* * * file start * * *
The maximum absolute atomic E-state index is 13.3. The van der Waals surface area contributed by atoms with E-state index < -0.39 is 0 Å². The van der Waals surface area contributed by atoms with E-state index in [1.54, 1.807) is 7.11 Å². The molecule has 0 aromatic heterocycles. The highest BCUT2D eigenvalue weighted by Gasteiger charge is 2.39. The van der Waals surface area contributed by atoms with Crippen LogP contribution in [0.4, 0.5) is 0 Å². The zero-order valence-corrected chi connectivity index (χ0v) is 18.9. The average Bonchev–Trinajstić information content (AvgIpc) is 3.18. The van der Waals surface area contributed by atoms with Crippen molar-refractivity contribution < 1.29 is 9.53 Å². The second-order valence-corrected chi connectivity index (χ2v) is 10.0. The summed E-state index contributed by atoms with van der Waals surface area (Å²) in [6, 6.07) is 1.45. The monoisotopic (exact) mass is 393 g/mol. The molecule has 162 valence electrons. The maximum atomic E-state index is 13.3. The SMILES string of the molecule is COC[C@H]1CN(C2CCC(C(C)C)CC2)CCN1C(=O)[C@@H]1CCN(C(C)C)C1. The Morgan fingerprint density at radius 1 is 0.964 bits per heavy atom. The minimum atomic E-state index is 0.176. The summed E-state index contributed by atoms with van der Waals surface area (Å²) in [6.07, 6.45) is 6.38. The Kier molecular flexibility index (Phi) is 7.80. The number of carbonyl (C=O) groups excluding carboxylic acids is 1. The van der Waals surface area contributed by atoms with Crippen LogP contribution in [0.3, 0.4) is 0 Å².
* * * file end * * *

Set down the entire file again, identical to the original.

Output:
The maximum absolute atomic E-state index is 13.3. The van der Waals surface area contributed by atoms with E-state index < -0.39 is 0 Å². The van der Waals surface area contributed by atoms with E-state index in [1.54, 1.807) is 7.11 Å². The molecule has 0 aromatic heterocycles. The highest BCUT2D eigenvalue weighted by Gasteiger charge is 2.39. The van der Waals surface area contributed by atoms with Crippen LogP contribution in [0.4, 0.5) is 0 Å². The zero-order valence-corrected chi connectivity index (χ0v) is 18.9. The average Bonchev–Trinajstić information content (AvgIpc) is 3.18. The van der Waals surface area contributed by atoms with Crippen molar-refractivity contribution < 1.29 is 9.53 Å². The second-order valence-corrected chi connectivity index (χ2v) is 10.0. The summed E-state index contributed by atoms with van der Waals surface area (Å²) in [6, 6.07) is 1.45. The monoisotopic (exact) mass is 393 g/mol. The molecule has 162 valence electrons. The maximum atomic E-state index is 13.3. The SMILES string of the molecule is COC[C@H]1CN(C2CCC(C(C)C)CC2)CCN1C(=O)[C@@H]1CCN(C(C)C)C1. The Morgan fingerprint density at radius 1 is 0.964 bits per heavy atom. The minimum atomic E-state index is 0.176. The summed E-state index contributed by atoms with van der Waals surface area (Å²) in [6.07, 6.45) is 6.38. The Kier molecular flexibility index (Phi) is 7.80. The number of carbonyl (C=O) groups excluding carboxylic acids is 1. The van der Waals surface area contributed by atoms with Crippen LogP contribution in [0.3, 0.4) is 0 Å².